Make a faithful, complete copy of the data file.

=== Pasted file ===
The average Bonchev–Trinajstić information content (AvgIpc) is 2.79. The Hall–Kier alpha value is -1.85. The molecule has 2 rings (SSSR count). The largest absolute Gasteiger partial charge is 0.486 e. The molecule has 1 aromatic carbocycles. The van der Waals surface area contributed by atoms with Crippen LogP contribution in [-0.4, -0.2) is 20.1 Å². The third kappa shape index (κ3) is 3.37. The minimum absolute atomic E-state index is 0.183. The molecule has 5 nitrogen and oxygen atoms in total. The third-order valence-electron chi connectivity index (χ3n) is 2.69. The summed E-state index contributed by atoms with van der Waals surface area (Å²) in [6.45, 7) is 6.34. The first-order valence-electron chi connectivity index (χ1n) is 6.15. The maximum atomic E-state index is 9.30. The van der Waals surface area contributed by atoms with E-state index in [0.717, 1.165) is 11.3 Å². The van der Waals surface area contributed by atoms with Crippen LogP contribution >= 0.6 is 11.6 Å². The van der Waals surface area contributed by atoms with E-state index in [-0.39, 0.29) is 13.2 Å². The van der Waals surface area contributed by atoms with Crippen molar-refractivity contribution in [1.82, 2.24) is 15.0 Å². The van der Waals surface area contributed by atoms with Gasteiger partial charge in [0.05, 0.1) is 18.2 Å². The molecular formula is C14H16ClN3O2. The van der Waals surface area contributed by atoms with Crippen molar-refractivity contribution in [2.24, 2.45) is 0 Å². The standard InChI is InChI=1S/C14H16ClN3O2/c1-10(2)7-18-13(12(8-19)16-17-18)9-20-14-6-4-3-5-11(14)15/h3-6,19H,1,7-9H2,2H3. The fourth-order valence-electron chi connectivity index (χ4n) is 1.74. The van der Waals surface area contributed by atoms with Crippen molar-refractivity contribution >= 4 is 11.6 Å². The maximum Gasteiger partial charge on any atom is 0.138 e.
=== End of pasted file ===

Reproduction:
The average Bonchev–Trinajstić information content (AvgIpc) is 2.79. The Hall–Kier alpha value is -1.85. The molecule has 2 rings (SSSR count). The largest absolute Gasteiger partial charge is 0.486 e. The molecule has 1 aromatic carbocycles. The van der Waals surface area contributed by atoms with Crippen LogP contribution in [-0.4, -0.2) is 20.1 Å². The third kappa shape index (κ3) is 3.37. The minimum absolute atomic E-state index is 0.183. The molecule has 5 nitrogen and oxygen atoms in total. The third-order valence-electron chi connectivity index (χ3n) is 2.69. The summed E-state index contributed by atoms with van der Waals surface area (Å²) in [6.45, 7) is 6.34. The first-order valence-electron chi connectivity index (χ1n) is 6.15. The maximum atomic E-state index is 9.30. The van der Waals surface area contributed by atoms with E-state index in [0.717, 1.165) is 11.3 Å². The van der Waals surface area contributed by atoms with Crippen LogP contribution >= 0.6 is 11.6 Å². The van der Waals surface area contributed by atoms with E-state index in [-0.39, 0.29) is 13.2 Å². The van der Waals surface area contributed by atoms with Crippen molar-refractivity contribution in [1.82, 2.24) is 15.0 Å². The van der Waals surface area contributed by atoms with Gasteiger partial charge in [0.05, 0.1) is 18.2 Å². The molecular formula is C14H16ClN3O2. The van der Waals surface area contributed by atoms with Crippen molar-refractivity contribution in [2.24, 2.45) is 0 Å². The standard InChI is InChI=1S/C14H16ClN3O2/c1-10(2)7-18-13(12(8-19)16-17-18)9-20-14-6-4-3-5-11(14)15/h3-6,19H,1,7-9H2,2H3. The fourth-order valence-electron chi connectivity index (χ4n) is 1.74. The van der Waals surface area contributed by atoms with Crippen molar-refractivity contribution >= 4 is 11.6 Å². The maximum Gasteiger partial charge on any atom is 0.138 e.